Practice, practice, practice.

Lemon butter cookies that came out OK.
I've been reading a few books about people who learn how to cook lately. It's not really by design; I finished The Dirty Life earlier this week and I'm now a few chapters into A Tiger in the Kitchen and both were random selections, a gift and an impulse grab at the library. I like books about cooking but I'm learning that I have a threshold for them. The drippy and romantic language gets irritating after a while. I don't know about you, but I've never cooked a luscious beet.

Maybe I'm just not a foodie.

What I am is a girl who does not feel very confident in the kitchen. I cook on a pretty regular basis and, of that cooking, I'd say that 70% of the time I end up cooking from new recipes. Maybe this is great for a more experienced person, but for me, it feels like starting over as a beginner every single day.

So yesterday as we were walking home from the subway, I mentioned to Chris that I've been thinking about the fact that cooking the same foods, over and over, might be a good way to feel more confident. Baking banana bread, for example, is something I feel totally in control of and even feel free to experiment with. But I've made banana bread probably 50 times in the last couple of years. Just like anything, the repetition makes it so I'm better at it.

A cookbook, a solid, basic, no substitutions, no frills cookbook, was what seemed in order. Cooking my way through one of those occurred to me, though I didn't know which one it would be. My parents got me the red and white Better Homes and Gardens cookbook when I was just out of college; that's the cookbook that lives in our kitchen at home, the one whose pages are stained and torn after more than 30 years of marriage and use. It seemed like a good candidate.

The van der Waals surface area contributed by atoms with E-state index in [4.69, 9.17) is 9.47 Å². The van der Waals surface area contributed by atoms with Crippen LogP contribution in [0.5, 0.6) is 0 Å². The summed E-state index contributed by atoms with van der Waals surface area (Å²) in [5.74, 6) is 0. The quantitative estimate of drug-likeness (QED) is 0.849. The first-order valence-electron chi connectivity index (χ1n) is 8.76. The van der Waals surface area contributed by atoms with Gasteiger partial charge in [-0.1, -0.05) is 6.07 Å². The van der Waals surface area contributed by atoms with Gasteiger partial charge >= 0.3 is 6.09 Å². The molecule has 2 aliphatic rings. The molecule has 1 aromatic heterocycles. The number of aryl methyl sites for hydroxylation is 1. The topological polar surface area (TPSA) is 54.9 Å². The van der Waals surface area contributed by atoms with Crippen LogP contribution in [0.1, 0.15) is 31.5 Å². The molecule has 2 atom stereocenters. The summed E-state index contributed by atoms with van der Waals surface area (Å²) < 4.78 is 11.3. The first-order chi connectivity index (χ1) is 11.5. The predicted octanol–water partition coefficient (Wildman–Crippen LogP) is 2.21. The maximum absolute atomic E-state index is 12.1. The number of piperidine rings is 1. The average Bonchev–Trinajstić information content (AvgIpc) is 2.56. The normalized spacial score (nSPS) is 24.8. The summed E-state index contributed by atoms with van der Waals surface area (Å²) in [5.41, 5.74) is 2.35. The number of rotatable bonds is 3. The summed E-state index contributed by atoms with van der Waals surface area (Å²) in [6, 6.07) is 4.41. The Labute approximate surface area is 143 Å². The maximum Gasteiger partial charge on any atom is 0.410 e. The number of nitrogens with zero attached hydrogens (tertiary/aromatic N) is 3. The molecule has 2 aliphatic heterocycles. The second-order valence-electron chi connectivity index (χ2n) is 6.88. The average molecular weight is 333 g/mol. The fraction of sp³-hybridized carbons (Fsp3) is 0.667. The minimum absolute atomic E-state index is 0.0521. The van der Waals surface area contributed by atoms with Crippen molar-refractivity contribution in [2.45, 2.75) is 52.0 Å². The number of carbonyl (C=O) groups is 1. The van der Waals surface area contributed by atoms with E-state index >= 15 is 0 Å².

But then as we were getting ready for bed last night, I found a Groupon deal. I like to check out the Groupons in other cities in case there are cool things my friends might want to know about (or I might want to gift them!). And lo and behold, in Portland's Groupons, I found A YEAR OF ONLINE COOKING SCHOOL.

I know. Online. Meh mehhh, not authentic, who do they think they are, food was meant to be smelled, felt, tasted. I had that feeling too until I watched some of their sample videos and realized that they teach you how to use pans properly! And knife skills! And they provide recipes based on the skills they taught that day. Did I mention they have practice sections and quizzes? (Swoon.)

I got more and more excited and then I turned to Chris and said, "I think I'm going to do cooking school for a year!" He laughed, but to be fair, he would have had the same reaction if I'd said "Elephant training school! I'm in!" What can I say, the man knows who he's marrying.

The thing is, when I think back, my parents cooked dinner for us almost every night of our lives growing up. They both had full time jobs and we ate homemade meals every night. I don't even understand how they came up with the time, energy and skill to do it, but I know that I don't feel prepared at this point to consistently deliver food to a family. I'm hoping that cooking school is going to get me in shape in the kitchen.

I'll most definitely be posting about this and I've even been considering some little videos with fun facts about the stuff I'm learning. Won't that be fun?! I know. I can't wait, either.

1 comment:

Steve said...

True that. major props to the Epting duo.

I attribute 87% of my basketball skills to that homemade mac & cheese and pineapple upside down cake.